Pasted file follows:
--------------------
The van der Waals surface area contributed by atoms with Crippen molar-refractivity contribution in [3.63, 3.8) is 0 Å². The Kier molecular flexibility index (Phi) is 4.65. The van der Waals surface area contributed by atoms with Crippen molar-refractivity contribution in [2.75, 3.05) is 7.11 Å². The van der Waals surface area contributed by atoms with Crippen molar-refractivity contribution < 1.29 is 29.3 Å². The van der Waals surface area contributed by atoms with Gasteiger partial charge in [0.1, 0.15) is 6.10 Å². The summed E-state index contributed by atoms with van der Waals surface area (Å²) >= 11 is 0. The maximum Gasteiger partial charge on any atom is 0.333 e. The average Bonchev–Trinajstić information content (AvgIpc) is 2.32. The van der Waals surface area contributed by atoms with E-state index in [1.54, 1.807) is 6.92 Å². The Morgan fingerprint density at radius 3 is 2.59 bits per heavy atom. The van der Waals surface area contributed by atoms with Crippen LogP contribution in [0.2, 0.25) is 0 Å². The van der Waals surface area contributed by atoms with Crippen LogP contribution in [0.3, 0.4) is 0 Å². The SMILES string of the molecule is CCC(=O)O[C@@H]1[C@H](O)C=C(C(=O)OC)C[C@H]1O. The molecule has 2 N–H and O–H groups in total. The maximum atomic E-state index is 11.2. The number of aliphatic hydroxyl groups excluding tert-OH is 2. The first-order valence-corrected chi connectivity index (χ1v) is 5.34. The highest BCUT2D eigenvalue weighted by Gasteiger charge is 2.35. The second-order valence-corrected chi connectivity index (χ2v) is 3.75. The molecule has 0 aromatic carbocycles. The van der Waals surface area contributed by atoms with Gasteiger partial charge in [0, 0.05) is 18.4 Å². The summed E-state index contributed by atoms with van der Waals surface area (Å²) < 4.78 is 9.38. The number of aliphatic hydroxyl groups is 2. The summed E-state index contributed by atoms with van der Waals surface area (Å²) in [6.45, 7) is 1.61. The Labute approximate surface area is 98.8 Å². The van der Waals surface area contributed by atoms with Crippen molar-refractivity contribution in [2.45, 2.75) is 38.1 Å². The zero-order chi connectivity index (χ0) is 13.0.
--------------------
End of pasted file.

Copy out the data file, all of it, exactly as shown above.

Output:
The van der Waals surface area contributed by atoms with Crippen molar-refractivity contribution in [3.63, 3.8) is 0 Å². The Kier molecular flexibility index (Phi) is 4.65. The van der Waals surface area contributed by atoms with Crippen molar-refractivity contribution in [2.75, 3.05) is 7.11 Å². The van der Waals surface area contributed by atoms with Crippen molar-refractivity contribution < 1.29 is 29.3 Å². The van der Waals surface area contributed by atoms with Gasteiger partial charge in [0.1, 0.15) is 6.10 Å². The summed E-state index contributed by atoms with van der Waals surface area (Å²) >= 11 is 0. The maximum Gasteiger partial charge on any atom is 0.333 e. The average Bonchev–Trinajstić information content (AvgIpc) is 2.32. The van der Waals surface area contributed by atoms with E-state index in [1.54, 1.807) is 6.92 Å². The Morgan fingerprint density at radius 3 is 2.59 bits per heavy atom. The van der Waals surface area contributed by atoms with Crippen LogP contribution in [0.2, 0.25) is 0 Å². The van der Waals surface area contributed by atoms with Crippen LogP contribution in [0.3, 0.4) is 0 Å². The SMILES string of the molecule is CCC(=O)O[C@@H]1[C@H](O)C=C(C(=O)OC)C[C@H]1O. The molecule has 2 N–H and O–H groups in total. The maximum atomic E-state index is 11.2. The number of aliphatic hydroxyl groups excluding tert-OH is 2. The first-order valence-corrected chi connectivity index (χ1v) is 5.34. The highest BCUT2D eigenvalue weighted by Gasteiger charge is 2.35. The second-order valence-corrected chi connectivity index (χ2v) is 3.75. The molecule has 0 aromatic carbocycles. The van der Waals surface area contributed by atoms with Gasteiger partial charge in [0, 0.05) is 18.4 Å². The summed E-state index contributed by atoms with van der Waals surface area (Å²) < 4.78 is 9.38. The number of aliphatic hydroxyl groups is 2. The summed E-state index contributed by atoms with van der Waals surface area (Å²) in [6.45, 7) is 1.61. The Labute approximate surface area is 98.8 Å². The van der Waals surface area contributed by atoms with Crippen molar-refractivity contribution in [2.45, 2.75) is 38.1 Å². The zero-order chi connectivity index (χ0) is 13.0.